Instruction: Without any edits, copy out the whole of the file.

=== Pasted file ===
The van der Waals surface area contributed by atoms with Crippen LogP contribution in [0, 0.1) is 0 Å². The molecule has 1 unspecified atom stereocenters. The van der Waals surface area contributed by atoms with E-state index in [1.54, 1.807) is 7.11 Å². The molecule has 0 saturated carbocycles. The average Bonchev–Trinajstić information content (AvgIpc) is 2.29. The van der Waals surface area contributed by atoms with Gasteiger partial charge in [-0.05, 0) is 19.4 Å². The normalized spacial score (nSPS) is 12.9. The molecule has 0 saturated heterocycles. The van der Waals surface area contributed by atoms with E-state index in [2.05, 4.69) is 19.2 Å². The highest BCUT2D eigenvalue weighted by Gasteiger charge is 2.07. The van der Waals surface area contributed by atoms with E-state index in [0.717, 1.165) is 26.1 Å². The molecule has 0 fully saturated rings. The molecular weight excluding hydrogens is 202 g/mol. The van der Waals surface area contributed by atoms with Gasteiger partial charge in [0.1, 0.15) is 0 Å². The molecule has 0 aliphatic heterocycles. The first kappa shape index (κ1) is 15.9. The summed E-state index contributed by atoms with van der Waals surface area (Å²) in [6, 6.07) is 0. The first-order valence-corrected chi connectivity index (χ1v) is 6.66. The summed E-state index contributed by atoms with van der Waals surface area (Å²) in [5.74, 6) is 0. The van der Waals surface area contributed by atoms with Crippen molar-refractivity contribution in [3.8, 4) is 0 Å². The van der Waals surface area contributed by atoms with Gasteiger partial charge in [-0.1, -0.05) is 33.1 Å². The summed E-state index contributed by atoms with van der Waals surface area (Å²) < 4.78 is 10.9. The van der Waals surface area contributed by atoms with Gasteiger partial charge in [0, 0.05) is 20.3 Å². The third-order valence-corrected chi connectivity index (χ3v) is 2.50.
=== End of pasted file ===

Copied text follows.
The van der Waals surface area contributed by atoms with Crippen LogP contribution in [0, 0.1) is 0 Å². The molecule has 1 unspecified atom stereocenters. The van der Waals surface area contributed by atoms with E-state index in [1.54, 1.807) is 7.11 Å². The molecule has 0 saturated carbocycles. The average Bonchev–Trinajstić information content (AvgIpc) is 2.29. The van der Waals surface area contributed by atoms with Gasteiger partial charge in [-0.05, 0) is 19.4 Å². The normalized spacial score (nSPS) is 12.9. The molecule has 0 saturated heterocycles. The van der Waals surface area contributed by atoms with E-state index in [2.05, 4.69) is 19.2 Å². The highest BCUT2D eigenvalue weighted by Gasteiger charge is 2.07. The van der Waals surface area contributed by atoms with E-state index in [0.717, 1.165) is 26.1 Å². The molecule has 0 fully saturated rings. The molecular weight excluding hydrogens is 202 g/mol. The van der Waals surface area contributed by atoms with Gasteiger partial charge in [0.1, 0.15) is 0 Å². The molecule has 0 aliphatic heterocycles. The first kappa shape index (κ1) is 15.9. The summed E-state index contributed by atoms with van der Waals surface area (Å²) in [6, 6.07) is 0. The first-order valence-corrected chi connectivity index (χ1v) is 6.66. The summed E-state index contributed by atoms with van der Waals surface area (Å²) in [5.74, 6) is 0. The van der Waals surface area contributed by atoms with Crippen molar-refractivity contribution in [3.8, 4) is 0 Å². The van der Waals surface area contributed by atoms with Gasteiger partial charge in [-0.1, -0.05) is 33.1 Å². The summed E-state index contributed by atoms with van der Waals surface area (Å²) < 4.78 is 10.9. The van der Waals surface area contributed by atoms with Gasteiger partial charge in [0, 0.05) is 20.3 Å². The third-order valence-corrected chi connectivity index (χ3v) is 2.50.